The village burned before the stranger; the rictus of mad delight pulled back his countenance as his toes stretched like rubber, snaking out across the road. In the gloam the cracks and tears in his toenails looked like tiny mouths. Sunset boiled over the western tree line. Heat waves shimmered. The tall, gaunt stranger allowed his toes to carry him across the roadway further west. If there had been anyone close to him they would have heard a hissing, but whether it came from the stranger’s toes or mouth they would have not been able to tell. Almost all of the villagers had run off or had succumbed. Only Victoria with her silver blond ringlets tied in a topknot, and Daisy, the tomboy, remained.

Vic had spied the stranger’s westward approach from Harlow’s pasture, from where she had been picking flowers and wild strawberries growing near the old stones that stacked up like slack pillows. Vic watched her father meet the stranger at the gate. Vic thought the man had come from the eastern village with eggs or bread. Perhaps her father did too. Her father succumbed to sickness within minutes of hailing the man; he vomited until he puked blood, then finally threw-up a black haze, like flies, which flew up in a chaotic loop about him. Then, Vic watched her father beat and tear at his own face, before he collapsed and shriveled into a husk, something both liquefied and dissected, wet bloody leather in the shape of a skeleton. She had covered her mouth and hid behind the old stones until the stranger had moved on, and then fled and half buried herself under the front porch of her home, on the corner of Main and East, where field met township.

The Harrowing of West Village or How Daisy & Vic Awoke - Illustration
Illustration by Luis Aguirre

Vic only witnessed her father die, but Daisy watched her neighbors go mad with vomiting as they came into contact with the stranger propelled by his snake-like toes. The local constable fell within the first quarter hour, so no sirens rang out. Daisy watched Miss Wendy grab the stranger’s shoulder and then watched her yelp and shriek as the stranger’s toes, like an octopus’ appendages, wrapped around her wrist and arm and broke them in three places with a quick snap. Miss Wendy didn’t even have time to reach for her nightstick before she fell victim to vomiting and tremors and black haze. Daisy wanted to call out in warning, to help. She had gone climbing to eat her licorice in peace. Saved from her birthday the previous week, and wrapped up in a handkerchief, she had it in her back pocket, and her slingshot too, and ten small stones which she planned to fire at Rebecca, her prissy perfect neighbor, while she ate. But Daisy didn’t see Rebecca, but instead spied the stranger coming from the east, his black suit rumpled as if he had slept in the woods, his smile a cruel mimic, something a scary clown would crack back, revealing teeth that were all too sharp and yellow.  And when Daisy saw the stranger’s horrible truth from where she hung on the locust tree, her guts iced, and her brain trembled, a barely perceptible shiver, before all at once, her body grew and shrank and aged into curves, a pulsing growth that came from within. She had the sensation that there was an infant sized Daisy at the heart of her, sitting on the crotch of the branch balancing with all its might, but that there was also a toddler inside her, and an older child, and more of her, each year of her life present on the limb, in the moment. She could also feel her older future selves, shimmering and vibrating around her body as the stranger from the east passed under where she sat, frozen, in terror, as time warped inside her and around her. Daisy felt the tree too, and the air, existing in all of its ages, as she sat, transfixed. She would later retell it as living all time at once, that fear of the strange man from the eastern woods.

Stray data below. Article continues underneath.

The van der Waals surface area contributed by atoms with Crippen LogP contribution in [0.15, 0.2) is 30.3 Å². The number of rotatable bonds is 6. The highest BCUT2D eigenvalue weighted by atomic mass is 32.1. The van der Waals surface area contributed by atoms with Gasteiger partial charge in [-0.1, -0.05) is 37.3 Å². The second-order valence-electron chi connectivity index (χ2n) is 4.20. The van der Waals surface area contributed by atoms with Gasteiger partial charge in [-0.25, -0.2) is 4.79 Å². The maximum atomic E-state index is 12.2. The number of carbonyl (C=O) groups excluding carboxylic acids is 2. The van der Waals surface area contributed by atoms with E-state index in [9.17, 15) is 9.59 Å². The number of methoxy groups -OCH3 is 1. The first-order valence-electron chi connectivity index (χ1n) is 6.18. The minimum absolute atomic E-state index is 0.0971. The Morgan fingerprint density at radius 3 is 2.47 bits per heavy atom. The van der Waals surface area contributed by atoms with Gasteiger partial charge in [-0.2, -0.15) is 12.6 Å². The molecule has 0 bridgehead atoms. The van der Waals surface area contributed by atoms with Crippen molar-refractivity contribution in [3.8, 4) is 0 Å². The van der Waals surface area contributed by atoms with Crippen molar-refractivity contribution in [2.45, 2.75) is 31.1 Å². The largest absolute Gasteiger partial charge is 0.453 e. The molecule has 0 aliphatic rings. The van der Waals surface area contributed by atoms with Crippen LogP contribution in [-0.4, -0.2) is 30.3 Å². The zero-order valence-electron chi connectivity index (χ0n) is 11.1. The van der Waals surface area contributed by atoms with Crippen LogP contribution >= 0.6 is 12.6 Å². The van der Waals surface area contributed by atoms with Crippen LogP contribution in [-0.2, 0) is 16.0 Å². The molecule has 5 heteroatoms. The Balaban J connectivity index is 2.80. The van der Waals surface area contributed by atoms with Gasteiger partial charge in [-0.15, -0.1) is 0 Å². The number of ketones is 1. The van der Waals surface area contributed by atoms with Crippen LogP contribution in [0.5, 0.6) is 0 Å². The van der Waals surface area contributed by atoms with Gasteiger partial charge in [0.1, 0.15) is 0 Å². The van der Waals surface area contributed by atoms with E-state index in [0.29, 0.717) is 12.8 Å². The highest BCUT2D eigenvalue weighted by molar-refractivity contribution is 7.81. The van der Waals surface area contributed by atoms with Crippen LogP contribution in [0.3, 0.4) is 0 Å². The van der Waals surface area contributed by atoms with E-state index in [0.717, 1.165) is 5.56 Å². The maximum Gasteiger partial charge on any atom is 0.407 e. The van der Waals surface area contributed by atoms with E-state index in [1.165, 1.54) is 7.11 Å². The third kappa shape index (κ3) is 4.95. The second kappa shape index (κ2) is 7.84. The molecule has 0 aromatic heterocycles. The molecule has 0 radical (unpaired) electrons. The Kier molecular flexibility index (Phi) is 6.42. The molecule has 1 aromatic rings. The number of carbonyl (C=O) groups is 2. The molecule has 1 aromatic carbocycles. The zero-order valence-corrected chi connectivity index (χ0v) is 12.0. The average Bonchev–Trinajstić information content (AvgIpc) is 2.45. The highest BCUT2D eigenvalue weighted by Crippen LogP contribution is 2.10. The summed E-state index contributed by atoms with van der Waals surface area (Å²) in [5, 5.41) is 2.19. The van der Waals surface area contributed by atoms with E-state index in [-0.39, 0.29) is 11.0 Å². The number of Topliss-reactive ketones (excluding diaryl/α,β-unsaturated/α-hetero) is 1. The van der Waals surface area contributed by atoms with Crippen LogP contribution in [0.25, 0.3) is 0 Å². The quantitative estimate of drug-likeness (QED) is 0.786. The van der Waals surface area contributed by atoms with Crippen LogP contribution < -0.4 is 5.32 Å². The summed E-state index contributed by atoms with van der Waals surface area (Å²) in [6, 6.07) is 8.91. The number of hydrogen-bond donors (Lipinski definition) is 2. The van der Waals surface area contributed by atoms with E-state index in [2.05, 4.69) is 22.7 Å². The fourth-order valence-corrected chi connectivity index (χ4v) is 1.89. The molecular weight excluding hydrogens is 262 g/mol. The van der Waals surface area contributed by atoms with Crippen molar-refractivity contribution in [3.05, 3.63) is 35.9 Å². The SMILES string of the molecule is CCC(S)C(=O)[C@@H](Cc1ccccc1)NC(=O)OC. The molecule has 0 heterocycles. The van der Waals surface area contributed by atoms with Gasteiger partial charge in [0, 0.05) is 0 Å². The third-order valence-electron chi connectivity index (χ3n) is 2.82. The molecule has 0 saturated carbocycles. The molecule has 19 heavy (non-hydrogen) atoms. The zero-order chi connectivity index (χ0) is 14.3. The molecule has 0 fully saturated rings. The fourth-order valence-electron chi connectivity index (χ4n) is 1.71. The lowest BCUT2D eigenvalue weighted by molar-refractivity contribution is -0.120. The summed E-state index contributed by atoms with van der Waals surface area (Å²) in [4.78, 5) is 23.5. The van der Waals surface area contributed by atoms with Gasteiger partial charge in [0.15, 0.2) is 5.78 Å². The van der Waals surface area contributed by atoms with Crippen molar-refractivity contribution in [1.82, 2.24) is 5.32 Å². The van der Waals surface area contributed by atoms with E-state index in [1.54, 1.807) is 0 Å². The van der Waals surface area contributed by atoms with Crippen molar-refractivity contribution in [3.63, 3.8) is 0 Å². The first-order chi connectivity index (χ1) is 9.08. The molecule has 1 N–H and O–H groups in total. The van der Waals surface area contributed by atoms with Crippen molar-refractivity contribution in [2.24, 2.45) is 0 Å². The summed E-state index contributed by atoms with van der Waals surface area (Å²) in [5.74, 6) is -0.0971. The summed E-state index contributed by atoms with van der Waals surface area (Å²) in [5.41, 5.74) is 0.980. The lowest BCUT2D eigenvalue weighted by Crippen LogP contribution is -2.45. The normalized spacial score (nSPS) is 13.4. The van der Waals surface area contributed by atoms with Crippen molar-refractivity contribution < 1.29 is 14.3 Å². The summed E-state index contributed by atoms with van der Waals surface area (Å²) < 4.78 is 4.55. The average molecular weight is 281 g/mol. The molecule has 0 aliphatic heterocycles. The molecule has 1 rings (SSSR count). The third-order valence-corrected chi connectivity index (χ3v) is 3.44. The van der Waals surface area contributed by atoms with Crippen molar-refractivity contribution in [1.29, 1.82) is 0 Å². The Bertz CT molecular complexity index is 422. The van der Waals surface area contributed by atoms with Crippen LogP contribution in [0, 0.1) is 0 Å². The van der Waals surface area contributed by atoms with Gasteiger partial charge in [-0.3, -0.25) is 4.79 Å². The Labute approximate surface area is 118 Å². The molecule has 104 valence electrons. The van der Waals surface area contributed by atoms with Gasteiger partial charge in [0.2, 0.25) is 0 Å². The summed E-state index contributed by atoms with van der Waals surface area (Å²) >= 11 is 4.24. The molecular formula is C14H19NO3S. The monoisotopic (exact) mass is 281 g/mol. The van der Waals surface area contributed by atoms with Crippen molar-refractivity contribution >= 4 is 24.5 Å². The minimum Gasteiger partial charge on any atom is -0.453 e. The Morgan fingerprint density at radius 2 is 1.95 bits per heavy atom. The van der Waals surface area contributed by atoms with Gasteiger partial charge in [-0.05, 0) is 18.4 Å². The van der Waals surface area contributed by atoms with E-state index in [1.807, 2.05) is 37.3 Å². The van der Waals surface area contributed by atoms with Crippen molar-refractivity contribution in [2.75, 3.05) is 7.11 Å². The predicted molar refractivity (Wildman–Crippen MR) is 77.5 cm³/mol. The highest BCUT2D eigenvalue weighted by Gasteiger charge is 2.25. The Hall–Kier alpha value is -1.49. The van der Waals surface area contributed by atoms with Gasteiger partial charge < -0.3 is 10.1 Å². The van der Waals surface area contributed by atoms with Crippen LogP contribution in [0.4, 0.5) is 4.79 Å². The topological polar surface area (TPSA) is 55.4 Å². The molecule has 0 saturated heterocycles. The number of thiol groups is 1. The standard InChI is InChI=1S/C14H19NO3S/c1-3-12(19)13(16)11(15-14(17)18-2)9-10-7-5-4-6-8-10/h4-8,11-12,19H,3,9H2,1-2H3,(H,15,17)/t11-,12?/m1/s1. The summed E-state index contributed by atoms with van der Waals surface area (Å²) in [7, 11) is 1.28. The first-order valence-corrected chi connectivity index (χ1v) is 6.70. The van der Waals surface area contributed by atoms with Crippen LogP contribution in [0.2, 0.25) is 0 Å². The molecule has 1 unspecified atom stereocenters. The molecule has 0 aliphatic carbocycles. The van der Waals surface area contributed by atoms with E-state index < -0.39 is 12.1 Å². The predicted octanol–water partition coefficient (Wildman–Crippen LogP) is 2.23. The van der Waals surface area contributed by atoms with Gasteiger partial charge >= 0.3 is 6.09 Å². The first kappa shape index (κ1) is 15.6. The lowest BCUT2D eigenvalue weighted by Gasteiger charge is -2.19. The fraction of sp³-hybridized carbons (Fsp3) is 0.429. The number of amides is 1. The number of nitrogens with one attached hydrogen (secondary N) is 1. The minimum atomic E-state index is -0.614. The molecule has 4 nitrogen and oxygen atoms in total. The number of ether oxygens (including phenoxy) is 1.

Vic would later recall the unzipping sound of wet skin and viscera ripping down as black flies came out of her father’s throat, the vomit still hanging on his lips as he tore his face. She would later describe how he looked like he was having fun, dying, blissed even, ripping at his eyelids. But that day she buried her face under her house and dreamed as if she was running in a forest, smacking against dark limbs that cut and roughed up her skin as she beat against them in a wild panic. But she did not run off, that she knew, but had trouble distinguishing between what she later called the dream, and the fear.  Vic didn’t come out from under the house until the next day. She soiled herself several times, laying there, stomach rumbling, body numb.

It was Daisy who fetched Vic.  Daisy had eventually come out of her fugue state having lapsed into sleep after sunset, after the stranger had left, still hanging onto the locust. She climbed out of her tree and just knew where to find Vic.

“I had a dream we met by a river; we wore white boots.” Daisy’s voice barely rose above a whisper as she squatted by Vic’s porch. “You and me in the woods.”

And Vic had dreamed she wore boots, running in the eastern woods.

“Come on out, Vic. We need to eat.” Daisy said,  taking her hand.

When Vic crawled out, only then did she see that half the homes were on fire. By then the smoke from the village filled the sky and coupled with smoke from the eastern village beyond; the whole blue above the forest filled with oily smoke, and what could have been clouds of flies, or fat ash flakes circling like crows.

Stephen Scott Whitaker (@SScottWhitaker) is a member of the National Book Critics Circle and the managing editor for The Broadkill Review.  His poems have appeared in Fourteen Hills, Oxford Poetry, The Scores, Crab Creek Review,  & Third Wednesday, among other journals. Mulch, his novel of weird fiction is forthcoming from Montag Press in 2020.